The M27’s clarity and huge sense of space with The Expendables 3 on Blu-ray was first-rate, and provided a superb home-theater experience. Every sound effect and word of dialogue was clearly audible among all the bass-heavy action. Even with the multitude of explosions and gunfire, the sound remained open and clear. The compact M27 had plenty of power to drive my KEF R900 mains and R600C center speaker up front and, around back, the Definitive Technology BP-8080STs. Admittedly, the DefTechs have built-in powered subwoofers, so they aren’t as power hungry as most passive speakers. Although rated a somewhat modest 180Wpc, the M27 was typical of NAD products in sounding more powerful than its claimed spec. It wasn’t quite the beast the Halo A 31 is, but held its own against the much larger, 250Wpc Parasound. Pushed hard, the M27 didn’t sound quite as smooth and composed as the Halo with another action movie, Edge of Tomorrow -- there was also a little less weight to the sound -- nor did gunfire have the same impact; with the NAD, I couldn’t as easily feel the concussions of weapons. The NAD’s soundstage was bigger, though, with more precise placements of effects -- the surround soundscape was thoroughly enveloping. Considering that the A 31 has only three channels and the M27, costing just $700 more, has seven, and can be used to power an entire home-theater system, the NAD is a tremendous bargain.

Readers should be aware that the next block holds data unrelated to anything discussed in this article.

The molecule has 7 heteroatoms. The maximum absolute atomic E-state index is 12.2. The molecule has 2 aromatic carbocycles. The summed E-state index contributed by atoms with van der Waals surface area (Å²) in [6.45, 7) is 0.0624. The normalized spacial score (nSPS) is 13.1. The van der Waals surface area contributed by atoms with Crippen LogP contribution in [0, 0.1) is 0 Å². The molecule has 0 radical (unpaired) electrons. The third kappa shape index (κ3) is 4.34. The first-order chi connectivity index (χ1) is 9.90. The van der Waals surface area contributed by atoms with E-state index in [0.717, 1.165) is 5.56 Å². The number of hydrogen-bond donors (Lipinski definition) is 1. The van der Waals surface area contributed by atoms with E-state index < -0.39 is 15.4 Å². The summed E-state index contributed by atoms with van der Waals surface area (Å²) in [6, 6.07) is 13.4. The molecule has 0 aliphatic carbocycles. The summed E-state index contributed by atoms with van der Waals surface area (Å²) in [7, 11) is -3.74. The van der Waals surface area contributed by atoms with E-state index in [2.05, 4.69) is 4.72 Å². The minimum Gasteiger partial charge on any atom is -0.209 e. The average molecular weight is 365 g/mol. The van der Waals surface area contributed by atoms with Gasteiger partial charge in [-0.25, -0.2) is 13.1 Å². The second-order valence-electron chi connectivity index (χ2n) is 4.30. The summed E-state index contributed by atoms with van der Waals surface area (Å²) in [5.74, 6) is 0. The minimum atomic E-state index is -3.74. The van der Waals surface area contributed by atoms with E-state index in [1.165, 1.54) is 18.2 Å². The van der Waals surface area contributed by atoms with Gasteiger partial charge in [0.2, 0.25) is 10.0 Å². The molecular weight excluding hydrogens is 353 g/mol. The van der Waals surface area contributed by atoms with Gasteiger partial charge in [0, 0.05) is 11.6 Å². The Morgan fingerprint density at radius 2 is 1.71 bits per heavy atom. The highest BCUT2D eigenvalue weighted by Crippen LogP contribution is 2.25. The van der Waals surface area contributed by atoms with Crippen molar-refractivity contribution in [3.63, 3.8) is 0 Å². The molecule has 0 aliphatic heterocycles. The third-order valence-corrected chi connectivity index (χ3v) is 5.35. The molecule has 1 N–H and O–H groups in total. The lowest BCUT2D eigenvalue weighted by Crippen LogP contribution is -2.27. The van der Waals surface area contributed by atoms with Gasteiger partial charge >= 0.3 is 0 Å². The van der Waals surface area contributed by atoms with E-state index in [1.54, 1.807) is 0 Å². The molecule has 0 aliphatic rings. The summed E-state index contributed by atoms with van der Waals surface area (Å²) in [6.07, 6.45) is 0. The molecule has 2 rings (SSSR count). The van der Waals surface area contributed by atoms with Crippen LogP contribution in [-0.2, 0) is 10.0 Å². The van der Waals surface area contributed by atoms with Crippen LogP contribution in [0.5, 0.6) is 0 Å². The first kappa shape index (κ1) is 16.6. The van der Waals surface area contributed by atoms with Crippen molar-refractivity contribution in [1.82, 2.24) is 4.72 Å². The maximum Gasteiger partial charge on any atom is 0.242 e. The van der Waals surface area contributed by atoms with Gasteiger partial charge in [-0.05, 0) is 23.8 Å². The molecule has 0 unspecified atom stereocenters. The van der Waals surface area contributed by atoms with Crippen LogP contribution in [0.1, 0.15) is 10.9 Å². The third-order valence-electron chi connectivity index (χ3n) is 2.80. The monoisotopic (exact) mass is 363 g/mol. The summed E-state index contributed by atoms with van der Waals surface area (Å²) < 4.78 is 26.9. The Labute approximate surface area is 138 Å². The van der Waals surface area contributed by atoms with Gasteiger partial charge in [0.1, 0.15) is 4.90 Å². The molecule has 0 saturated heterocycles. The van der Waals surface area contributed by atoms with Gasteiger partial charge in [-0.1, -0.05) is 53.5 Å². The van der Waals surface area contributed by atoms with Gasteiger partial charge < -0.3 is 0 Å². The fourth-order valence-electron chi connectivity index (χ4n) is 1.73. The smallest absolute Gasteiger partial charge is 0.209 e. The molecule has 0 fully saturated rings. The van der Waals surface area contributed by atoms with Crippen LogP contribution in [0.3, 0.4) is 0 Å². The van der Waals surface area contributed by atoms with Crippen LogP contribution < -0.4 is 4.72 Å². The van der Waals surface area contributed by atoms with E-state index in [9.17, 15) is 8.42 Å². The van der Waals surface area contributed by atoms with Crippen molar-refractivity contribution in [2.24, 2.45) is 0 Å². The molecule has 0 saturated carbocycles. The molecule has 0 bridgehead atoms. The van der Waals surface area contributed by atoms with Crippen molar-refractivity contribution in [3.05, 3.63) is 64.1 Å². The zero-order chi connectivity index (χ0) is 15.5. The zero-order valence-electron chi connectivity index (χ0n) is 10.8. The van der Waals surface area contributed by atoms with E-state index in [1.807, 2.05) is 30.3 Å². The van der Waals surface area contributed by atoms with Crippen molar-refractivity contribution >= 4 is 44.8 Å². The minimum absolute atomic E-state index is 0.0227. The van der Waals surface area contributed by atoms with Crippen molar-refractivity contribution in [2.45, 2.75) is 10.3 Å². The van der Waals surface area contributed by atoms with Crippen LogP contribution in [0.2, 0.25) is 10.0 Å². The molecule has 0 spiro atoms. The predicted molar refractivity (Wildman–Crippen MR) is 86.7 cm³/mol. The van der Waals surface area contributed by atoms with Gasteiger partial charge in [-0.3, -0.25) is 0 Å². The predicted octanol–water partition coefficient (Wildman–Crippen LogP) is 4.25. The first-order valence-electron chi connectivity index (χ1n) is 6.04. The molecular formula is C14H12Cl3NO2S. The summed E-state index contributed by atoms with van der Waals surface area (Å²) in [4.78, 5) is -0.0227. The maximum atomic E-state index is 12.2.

With high-resolution multichannel music recordings, the M27’s pristine sound provided a balanced, 360-degree soundstage of amazing fidelity. The 5.1-channel MLP tracks from the Talking Heads’ Speaking in Tongues (CD/DVD DualDisc, Warner) had great clarity in all channels, especially the extremely active surrounds, which imaged eerily at the sides and back of the room. I heard the same effect with the Blue Man Group’s Complex (DVD-Audio, Lava/DTS). In “Sing Along,” the voice of Dave Matthews emanated lucidly from the center channel, but also very clearly from every other speaker as he provided his own backing vocals in complexly layered harmony. A variety of percussive instruments and the Blue Man Group’s trademark PVC-pipe “drums” delightfully imaged throughout my room with every track.